Did you know that Canadian hallmarks are identical to French ones? As it turns out, the first colonists and the first jewellers to come to the territory of French Canada were immigrants from France, so the major part of jewellery is also influenced from there1!
But if you were to buy gold in Canada, be it on a trip to see your relatives or during a well-earned holiday, with what rules would you need to comply? Let’s take a look.
In Canada, the Precious Metals Marking Act adopted in 1996 serves as the basis for its Hallmarking Regulations.
The major responsibility for hallmarking and its correctness lies with dealers – manufacturers, importers, wholesale traders, retail merchants (CEOs, managers, officers or agents). The hallmark must be registered on the Register of Trademarks, Industry Canada. Dealers are permitted to use the national hallmark – the maple-leaf inside the “C” letter.
Usually on the inside of a ring or the side of a necklace clamp, there will be a stamp of a number followed by a K. This displays the composition in “karats”. The gold composition table for each of the stamp is as follows ii iii:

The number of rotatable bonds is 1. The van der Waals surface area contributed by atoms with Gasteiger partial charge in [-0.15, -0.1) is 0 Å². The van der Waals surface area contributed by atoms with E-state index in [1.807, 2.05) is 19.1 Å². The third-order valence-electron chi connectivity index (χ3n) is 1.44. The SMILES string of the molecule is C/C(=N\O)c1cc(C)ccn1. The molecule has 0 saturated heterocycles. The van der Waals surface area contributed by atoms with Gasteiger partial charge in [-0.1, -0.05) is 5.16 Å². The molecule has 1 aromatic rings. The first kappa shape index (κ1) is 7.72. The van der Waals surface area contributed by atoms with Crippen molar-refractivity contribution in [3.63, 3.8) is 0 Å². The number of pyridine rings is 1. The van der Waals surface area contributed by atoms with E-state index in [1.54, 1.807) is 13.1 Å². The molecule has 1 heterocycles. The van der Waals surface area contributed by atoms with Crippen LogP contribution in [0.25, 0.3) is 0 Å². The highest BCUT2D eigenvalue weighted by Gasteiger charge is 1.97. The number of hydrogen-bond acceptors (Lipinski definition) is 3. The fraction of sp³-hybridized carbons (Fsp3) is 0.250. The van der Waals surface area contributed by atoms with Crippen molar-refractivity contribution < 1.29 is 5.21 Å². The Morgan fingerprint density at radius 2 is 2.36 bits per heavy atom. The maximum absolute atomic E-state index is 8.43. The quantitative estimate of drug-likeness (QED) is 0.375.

Pure gold is often called fine gold. An ingot of fine gold usually bears the hallmark ‘999.9’. This indicates that the gold is 99.99% pure and does not contain any metal alloys. The degree of purity of gold alloys can be expressed in two ways: 24K or 1000/1000 (at least 999 parts pure gold per 1000). If you have bought gold in Canada and are planning to carry it back to India, make sure you read this to know the necessary rules and regulations: Everything you need to know while travelling with gold.
The price of a particular commodity at a set future date is called the futures price. This price is arrived at by taking into consideration, various parameters such as time till the delivery, the current spot price, risk-free interest rate and storing costs at a future date.
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